Degree Type


Date of Award


Degree Name

Master of Science


Food Science and Human Nutrition


Diet and Exercise

First Advisor

Rick L. Sharp


Recently, low serum concentrations of 25-hydroxyvitamin D [25(OH)D] have been linked to disturbances in glucose metabolism, development of type 2 diabetes, and increased risk of metabolic syndrome (MetS). Moreover, deficiency of vitamin D is now recognized to be highly prevalent in the U.S. and worldwide, impacting between 30% and 50% of the general population. Therefore, the objective of this research study is to examine the associations between serum 25-hyroxyvitamin D and MetS. Data were collected from the Nutritional Interventions for Age-Related Muscular Function and Strength Losses Study. From this cohort, 186 independently living males and females over the age of 60, with vitamin D levels between 18 ng/mL and 30 ng/mL, without any existing liver or kidney disease or uncontrolled diabetes mellitus or type 1 diabetes mellitus requiring insulin, provided baseline data. A Pearson correlation coefficient of 0.02 with non-significant p-value of 0.77 was found between MetS score and 25(OH)D. Factors such as average heart rate (p <0.05), weight (p <0.001) , BMI (p <0.001), LDL:HDL ratio (p <0.01), android fat (%) (p < 0.001), gynoid fat mass (p <0.001), and gynoid fat (%) (p <0.01) were found to have significant associations with the MetS score. A backwards stepwise regression indicated that android fat (%) (p <0.001), gynoid fat (%) (p = 0.001), total cholesterol (p <0.001), VLDL cholesterol (p <0.001), and LDL:HDL ratio (p <0.001) were most predictive of the MetS score. In conclusion, the major finding of this study was that the combination of android fat (%), gynoid fat (%), total cholesterol, VLDL cholesterol, and the LDL:HDL ratio were predictive of the MetS score. However, no significant association between low vitamin D status and prevalence of MetS could be established.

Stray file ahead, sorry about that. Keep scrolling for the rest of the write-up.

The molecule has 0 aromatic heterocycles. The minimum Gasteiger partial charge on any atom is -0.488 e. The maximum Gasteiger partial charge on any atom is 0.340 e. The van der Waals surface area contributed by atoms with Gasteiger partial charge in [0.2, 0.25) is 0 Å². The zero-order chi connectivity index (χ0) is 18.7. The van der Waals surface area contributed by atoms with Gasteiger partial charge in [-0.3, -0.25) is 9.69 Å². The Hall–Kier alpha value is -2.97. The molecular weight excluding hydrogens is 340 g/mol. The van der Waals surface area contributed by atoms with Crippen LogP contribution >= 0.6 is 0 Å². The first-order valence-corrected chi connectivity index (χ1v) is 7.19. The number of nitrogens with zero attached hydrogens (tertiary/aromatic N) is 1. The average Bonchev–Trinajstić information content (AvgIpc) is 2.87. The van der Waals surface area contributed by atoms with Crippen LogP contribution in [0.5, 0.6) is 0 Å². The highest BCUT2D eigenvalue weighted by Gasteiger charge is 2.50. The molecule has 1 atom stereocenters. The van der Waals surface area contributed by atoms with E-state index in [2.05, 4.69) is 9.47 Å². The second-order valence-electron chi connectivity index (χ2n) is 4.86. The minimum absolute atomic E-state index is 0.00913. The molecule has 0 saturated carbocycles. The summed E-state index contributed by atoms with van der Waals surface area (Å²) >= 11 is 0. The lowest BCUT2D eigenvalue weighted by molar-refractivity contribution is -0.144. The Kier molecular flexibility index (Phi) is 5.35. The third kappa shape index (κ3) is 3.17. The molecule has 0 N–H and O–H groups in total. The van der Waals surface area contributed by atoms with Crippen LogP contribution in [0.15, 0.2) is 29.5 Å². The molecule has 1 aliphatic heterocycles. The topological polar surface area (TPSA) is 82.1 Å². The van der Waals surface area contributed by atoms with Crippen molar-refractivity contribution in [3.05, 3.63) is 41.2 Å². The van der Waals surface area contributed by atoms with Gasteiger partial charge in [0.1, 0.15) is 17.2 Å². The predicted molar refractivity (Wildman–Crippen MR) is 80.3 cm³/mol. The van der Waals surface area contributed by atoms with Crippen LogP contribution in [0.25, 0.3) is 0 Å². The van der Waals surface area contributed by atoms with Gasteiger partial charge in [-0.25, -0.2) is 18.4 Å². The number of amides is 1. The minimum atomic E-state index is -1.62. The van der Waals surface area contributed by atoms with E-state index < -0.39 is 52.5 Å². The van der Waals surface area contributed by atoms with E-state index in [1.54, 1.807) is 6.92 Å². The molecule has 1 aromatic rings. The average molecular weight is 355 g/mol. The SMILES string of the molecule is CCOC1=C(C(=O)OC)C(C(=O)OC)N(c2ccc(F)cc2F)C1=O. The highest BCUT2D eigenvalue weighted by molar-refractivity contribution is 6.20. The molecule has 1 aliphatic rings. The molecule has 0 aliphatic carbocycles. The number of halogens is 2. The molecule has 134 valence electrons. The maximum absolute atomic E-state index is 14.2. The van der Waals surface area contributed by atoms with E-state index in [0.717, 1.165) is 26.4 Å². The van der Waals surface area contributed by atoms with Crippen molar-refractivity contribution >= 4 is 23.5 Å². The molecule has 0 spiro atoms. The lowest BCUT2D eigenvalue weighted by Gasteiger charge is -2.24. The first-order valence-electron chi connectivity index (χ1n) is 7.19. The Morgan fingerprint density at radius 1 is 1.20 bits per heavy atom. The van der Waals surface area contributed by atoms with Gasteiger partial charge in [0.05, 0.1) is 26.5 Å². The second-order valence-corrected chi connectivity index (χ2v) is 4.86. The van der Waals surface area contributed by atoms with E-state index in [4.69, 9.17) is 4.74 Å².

Copyright Owner

Allison Ann Hedges



File Format


File Size

51 pages